F-22 Raptor Makes Afghanistan Debut As War Escalates Into 24/7 Bomb Fest
The number of American bombs dropped in Afghanistan this year is projected to be triple the total dropped in 2016,...
The number of American bombs dropped in Afghanistan this year is projected to be triple the total dropped in 2016, NBC reported on Nov. 20, indicating that U.S. military commanders are taking full advantage of expanded authorities in the country as they ramp up efforts to degrade an emboldened Taliban.
The U.S. military unloaded 3,554 munitions against enemy targets in Afghanistan as of Oct. 31. That’s a whole lot of ordnance. 1,337 American bombs were dropped in Afghanistan in 2016, exceeding the previous year’s total of 947.
The NBC report coincided with the Afghan war debut of the fearsome F-22 Raptor, which took part in a massive joint air operation — called Operation Jagged Knife — to eradicate opium production facilities in Helmand Province on Nov. 19. Alongside Afghan A-29s and U.S. B-52s, the F-22s pummeled the countryside with 250-pound small diameter bombs, Military Times reports. A total of 10 facilities were destroyed on the first day of the operation.
Naturally, civilian casualties from airstrikes — both American and Afghan — have also risen dramatically, jumping 50% over the last year. 205 civilians were killed by airstrikes in Afghanistan between Jan. 1 and the end of September. The majority died as a result of bombs dropped by the Afghan air force, while 38% of the deaths were attributed to international military forces, according to Reuters.
When President Donald Trump announced his new Afghan war strategy in August, he vowed to “lift restrictions” on deployed troops, whose presence in Afghanistan has been steadily growing ever since. “We are not nation building again. We are killing terrorists,” Trump declared. “We will also expand authorities for American armed forces to target terrorist and criminal networks that sow violence and chaos throughout Afghanistan.”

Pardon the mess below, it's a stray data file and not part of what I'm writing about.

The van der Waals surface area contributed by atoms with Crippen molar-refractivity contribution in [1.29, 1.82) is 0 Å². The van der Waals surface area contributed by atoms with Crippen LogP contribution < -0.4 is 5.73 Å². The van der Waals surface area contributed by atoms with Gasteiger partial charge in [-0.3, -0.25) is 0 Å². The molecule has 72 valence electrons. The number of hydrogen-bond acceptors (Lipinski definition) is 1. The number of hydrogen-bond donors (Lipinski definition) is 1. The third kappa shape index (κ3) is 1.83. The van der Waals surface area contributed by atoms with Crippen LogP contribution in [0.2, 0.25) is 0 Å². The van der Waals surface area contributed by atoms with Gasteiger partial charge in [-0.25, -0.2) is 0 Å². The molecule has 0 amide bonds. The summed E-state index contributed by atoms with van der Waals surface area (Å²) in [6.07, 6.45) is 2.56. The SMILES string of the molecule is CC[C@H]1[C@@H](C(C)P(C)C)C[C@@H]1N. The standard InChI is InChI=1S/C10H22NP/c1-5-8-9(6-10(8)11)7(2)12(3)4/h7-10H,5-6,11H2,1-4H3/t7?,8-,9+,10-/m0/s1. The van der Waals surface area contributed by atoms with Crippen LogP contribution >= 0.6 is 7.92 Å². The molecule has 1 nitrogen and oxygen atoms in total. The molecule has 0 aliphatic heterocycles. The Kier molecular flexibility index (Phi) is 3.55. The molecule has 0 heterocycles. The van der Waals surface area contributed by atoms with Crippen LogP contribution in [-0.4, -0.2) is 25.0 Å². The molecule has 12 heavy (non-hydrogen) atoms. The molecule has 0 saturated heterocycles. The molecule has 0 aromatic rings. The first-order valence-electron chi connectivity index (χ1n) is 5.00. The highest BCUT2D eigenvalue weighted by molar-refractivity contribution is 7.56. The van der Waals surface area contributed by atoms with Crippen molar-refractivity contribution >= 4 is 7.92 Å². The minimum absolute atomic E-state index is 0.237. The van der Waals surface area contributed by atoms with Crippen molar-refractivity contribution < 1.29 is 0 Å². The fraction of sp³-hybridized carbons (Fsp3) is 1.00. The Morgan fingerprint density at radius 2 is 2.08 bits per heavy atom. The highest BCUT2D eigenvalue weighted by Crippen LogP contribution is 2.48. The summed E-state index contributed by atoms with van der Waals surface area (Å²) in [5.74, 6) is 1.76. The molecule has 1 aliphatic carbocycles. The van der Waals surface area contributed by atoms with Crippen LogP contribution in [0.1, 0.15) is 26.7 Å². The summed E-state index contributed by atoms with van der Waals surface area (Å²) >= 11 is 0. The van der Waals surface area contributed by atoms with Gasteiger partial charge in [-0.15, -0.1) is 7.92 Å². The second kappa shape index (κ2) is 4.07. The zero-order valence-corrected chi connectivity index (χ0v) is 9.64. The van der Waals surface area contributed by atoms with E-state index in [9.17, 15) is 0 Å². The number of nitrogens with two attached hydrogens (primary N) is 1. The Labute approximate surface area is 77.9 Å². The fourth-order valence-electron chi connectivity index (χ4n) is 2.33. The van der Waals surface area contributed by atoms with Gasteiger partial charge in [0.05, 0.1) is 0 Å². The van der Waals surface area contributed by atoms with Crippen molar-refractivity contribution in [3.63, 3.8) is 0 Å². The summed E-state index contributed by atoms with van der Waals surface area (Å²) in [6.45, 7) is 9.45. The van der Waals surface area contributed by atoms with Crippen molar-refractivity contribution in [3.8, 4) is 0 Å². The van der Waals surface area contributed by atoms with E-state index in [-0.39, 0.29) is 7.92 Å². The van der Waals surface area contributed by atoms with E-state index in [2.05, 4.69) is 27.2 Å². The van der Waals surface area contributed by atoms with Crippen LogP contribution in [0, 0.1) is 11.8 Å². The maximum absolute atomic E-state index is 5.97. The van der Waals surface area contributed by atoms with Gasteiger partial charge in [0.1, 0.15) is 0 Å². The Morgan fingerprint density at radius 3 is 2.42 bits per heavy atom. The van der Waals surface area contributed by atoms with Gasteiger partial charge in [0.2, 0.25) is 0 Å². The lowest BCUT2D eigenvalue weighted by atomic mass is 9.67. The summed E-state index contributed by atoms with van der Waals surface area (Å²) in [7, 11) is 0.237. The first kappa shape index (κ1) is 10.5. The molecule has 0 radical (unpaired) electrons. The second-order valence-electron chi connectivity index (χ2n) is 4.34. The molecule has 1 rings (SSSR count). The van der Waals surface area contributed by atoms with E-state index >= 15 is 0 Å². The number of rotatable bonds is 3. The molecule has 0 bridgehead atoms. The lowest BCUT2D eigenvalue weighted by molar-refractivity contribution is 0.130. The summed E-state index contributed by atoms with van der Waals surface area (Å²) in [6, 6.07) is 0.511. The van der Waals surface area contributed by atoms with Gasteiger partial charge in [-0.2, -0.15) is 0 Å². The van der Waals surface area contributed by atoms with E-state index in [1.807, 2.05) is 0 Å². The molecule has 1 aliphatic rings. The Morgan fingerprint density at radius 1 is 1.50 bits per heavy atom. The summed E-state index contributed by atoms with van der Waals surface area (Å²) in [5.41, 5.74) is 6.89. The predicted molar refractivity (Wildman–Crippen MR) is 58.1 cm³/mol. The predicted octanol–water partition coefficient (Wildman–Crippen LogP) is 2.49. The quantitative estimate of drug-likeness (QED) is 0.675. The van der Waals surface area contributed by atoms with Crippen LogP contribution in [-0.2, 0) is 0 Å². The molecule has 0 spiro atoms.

The official number of U.S. service members in the country is expected to reach almost 16,000 in 2018, which would nearly double the number on the ground when Trump took office in January. The actual numbers are higher than what is reported, as the Pentagon doesn’t include certain personnel in the count.
President Barack Obama attempted his own surge in Afghanistan beginning in late 2009, which brought the total number of U.S. troops to a record high of 100,000 for an 18-month window to beat back a resurgent Taliban before a withdrawal commenced. That effort cost a lot of American and Afghan lives but failed to make the country anymore stable. The Taliban flooded the void left by foreign troops when the NATO combat mission formally ended in 2014 and now, according to Long War Journal editor Bill Roggio, controls about 40% of Afghanistan.
A key pillar of the Pentagon’s latest campaign in Afghanistan is the demolition of insurgent revenue streams — hence Operation Jagged Strike. Opium production in Afghanistan has increased 87% since 2016, and this year’s crop was the largest since the War on Terror kicked off in 2001, according to the U.N. Office of Drug and Crime.
“We hit the labs where they turn poppy into heroin,” Gen. John Nicholson, commander of U.S. forces in Afghanistan, told reporters in Kabul on Nov. 20. “We hit their storage facilities where they keep their final product, where they stockpile their money and their command and control.”
Operation Jagged Strike is a clear example of how the U.S. military intends to take advantage of their expanded authorities. Between the end of the NATO combat mission in 2015 and August of this year, U.S. forces were only allowed to launch strikes against enemy targets in self-defense. Now, thanks to Defense Secretary Jim Mattis’ recent adjustment to the so-called “proximity requirements” for airstrikes, troops can take the fight to the enemy. And take it they have.
Nicholson sees victory on the near horizon. He set a goal of bringing 80% of the Afghan population under the control of the U.S.-back government within two years. That, he said, would “drive the enemy to irrelevance.”
On Nov. 20, however, Nicholson did acknowledge that turning the 16-year war around with only a tiny fraction of the troops deployed to Afghanistan amid the previous attempt will not be a total walk in the park.
“We are bracing ourselves for a difficult few months or perhaps year,” he said.